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How to Become Your Editor’s Star Freelance Writer

By AnaMaria Glaven

Freelancer writers (especially in the digital age!) are a necessity in the magazine industry and sometimes, it can seem almost impossible to stand out among the sea of other writers. But not to worry, whippersnappers: with these tips, it’ll be easy to become your editor’s go-to freelancer.

Be Ahead of the Deadline
The unofficial golden rule of freelancing is to abide by your deadlines. But in order to really shine? Rather than submitting at the stroke of midnight (Cinderella style), make sure to turn in your articles a little early. Colleen Travers, senior editor at Dr. Oz Digital says, “Turn your assignments in early. Even if it’s just a day or a few hours, try not to wait until the last minute to hit ‘send.’ This lets your editor know that you can manage your time effectively.”

Really Pitch Your Pitches
Pitching ideas can be super stressful and, sometimes, it’s easy to email off an idea with a sentence or two. But before you click ‘send,’ make sure your ideas are specific and fully formed. Jessica Leigh Hester, associate editor at The Atlantic’s CityLab, says, ”I prefer pitches that are fairly detailed—definitely more complete than a sentence or two. I’m looking for at least two paragraphs: one telling me why the story is timely and appropriate for my audience, and one devoted to explaining how a freelancer will tell it.”

Also, she adds, “That includes potential sources, please!” To make your pitch seem especially solid, jot down a few go-to experts you can use that will develop your piece.

Follow Up
After turning in a pitch or a query letter, you may not hear back from the editor right away: but not to panic. It’s important to remember that editors have a huge workload, and may not get back to you right away. If you still haven’t heard back about your pitch, it’s okay to shoot your editor (or potential editor) a follow up email. Hester says, “If you’re waiting to hear back about a query, I’d say a week is probably the sweet spot when it comes to follow-up. It’s great to be assertive, but don’t spam the editor.”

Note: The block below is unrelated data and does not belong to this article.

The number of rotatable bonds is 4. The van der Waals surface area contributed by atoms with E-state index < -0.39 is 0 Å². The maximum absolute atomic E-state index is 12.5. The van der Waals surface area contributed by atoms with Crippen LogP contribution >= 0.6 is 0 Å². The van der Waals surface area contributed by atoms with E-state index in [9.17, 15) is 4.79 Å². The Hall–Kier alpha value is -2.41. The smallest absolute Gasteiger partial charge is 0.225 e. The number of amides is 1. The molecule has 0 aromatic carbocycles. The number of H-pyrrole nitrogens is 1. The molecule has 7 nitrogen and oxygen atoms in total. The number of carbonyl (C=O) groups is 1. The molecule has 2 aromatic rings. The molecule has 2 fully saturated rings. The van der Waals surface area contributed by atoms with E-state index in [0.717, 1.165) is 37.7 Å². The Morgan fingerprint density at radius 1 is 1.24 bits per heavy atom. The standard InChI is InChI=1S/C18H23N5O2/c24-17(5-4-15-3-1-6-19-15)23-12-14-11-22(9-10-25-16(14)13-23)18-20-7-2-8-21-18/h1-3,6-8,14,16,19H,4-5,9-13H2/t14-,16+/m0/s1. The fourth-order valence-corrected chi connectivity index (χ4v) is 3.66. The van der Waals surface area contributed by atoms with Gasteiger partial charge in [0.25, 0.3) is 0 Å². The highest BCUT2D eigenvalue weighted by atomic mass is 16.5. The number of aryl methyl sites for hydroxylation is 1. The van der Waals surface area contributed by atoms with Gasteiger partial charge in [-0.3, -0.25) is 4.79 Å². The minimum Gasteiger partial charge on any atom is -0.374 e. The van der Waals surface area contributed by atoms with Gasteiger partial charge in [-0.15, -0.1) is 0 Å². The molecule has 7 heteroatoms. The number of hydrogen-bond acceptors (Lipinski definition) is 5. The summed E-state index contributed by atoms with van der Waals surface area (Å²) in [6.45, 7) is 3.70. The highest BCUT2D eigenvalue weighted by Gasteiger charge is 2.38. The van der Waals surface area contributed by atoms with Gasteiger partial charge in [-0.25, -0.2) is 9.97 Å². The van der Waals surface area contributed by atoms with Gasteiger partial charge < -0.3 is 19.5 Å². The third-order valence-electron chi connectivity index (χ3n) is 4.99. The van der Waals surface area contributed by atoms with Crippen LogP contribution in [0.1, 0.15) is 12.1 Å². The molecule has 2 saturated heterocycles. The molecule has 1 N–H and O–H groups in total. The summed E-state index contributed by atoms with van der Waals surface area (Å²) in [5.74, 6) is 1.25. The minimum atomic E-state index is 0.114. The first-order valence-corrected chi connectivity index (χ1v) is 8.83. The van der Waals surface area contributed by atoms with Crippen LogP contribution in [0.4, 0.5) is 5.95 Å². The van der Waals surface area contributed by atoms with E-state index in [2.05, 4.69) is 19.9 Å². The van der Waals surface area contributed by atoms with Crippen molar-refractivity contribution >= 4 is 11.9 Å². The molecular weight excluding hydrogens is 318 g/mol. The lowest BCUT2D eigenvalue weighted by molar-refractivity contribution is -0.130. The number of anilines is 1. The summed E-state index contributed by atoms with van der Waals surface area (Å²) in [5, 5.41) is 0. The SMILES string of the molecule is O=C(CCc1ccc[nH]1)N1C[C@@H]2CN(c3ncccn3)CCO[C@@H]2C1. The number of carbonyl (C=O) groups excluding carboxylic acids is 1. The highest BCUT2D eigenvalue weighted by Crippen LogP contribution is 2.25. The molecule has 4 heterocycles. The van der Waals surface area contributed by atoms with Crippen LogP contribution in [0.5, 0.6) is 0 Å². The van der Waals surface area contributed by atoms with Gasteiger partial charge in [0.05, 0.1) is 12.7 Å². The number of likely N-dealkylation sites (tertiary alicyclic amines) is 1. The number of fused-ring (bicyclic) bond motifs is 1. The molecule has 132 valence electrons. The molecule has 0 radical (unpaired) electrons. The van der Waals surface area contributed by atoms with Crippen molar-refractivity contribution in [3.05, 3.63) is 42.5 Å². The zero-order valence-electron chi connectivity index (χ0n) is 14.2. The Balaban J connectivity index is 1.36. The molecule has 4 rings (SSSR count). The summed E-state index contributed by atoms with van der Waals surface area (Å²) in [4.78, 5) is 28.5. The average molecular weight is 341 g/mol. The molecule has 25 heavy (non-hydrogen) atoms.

Take the Assignments You Don’t Pitch
When it comes to freelancing, pitching and writing go hand in hand. However, editors will often have topics that they need a write up on and, of course, good writers to do it. Whether the article is about home, health or beauty, always accept the assignment. Travers says, “Be open to lending a hand. Even if it’s not an idea you pitch, editors will always remember that you helped them and when the time comes for the next more exciting assignment, you will be front of mind!”

Differentiate Your Email
Hester, says “I love it when pitches are clearly called out in email subject lines, too. Freelance Story Pitch: TK TOPIC helps differentiate it from PR emails.” Ah, PR firms. Awesome when they send you free stuff, but not so awesome when they flood your inbox. With that in mind, editors get a TON of emails a day, most of which they won’t open. When sending a pitch or an article, make sure to write a subject line that states exactly what your email contains.

Stick To Word Count
Another essential thing to keep in mind? “Stick to word count!” says Lauren Matthews Ide, senior web editor at “It can be tough to edit yourself when you spend a lot of time researching and interviewing and want to include every little tidbit of information you found in the story, but it makes the editor’s life much harder when he or she has asked for a 700 word story, and you turn in, say, 1,300 words,” she says.

Also, as obvious as this sounds: make sure you’re aware of what the word count of the article is. Different articles call for different length, so it can be super easy to get confused with how much you should be writing.

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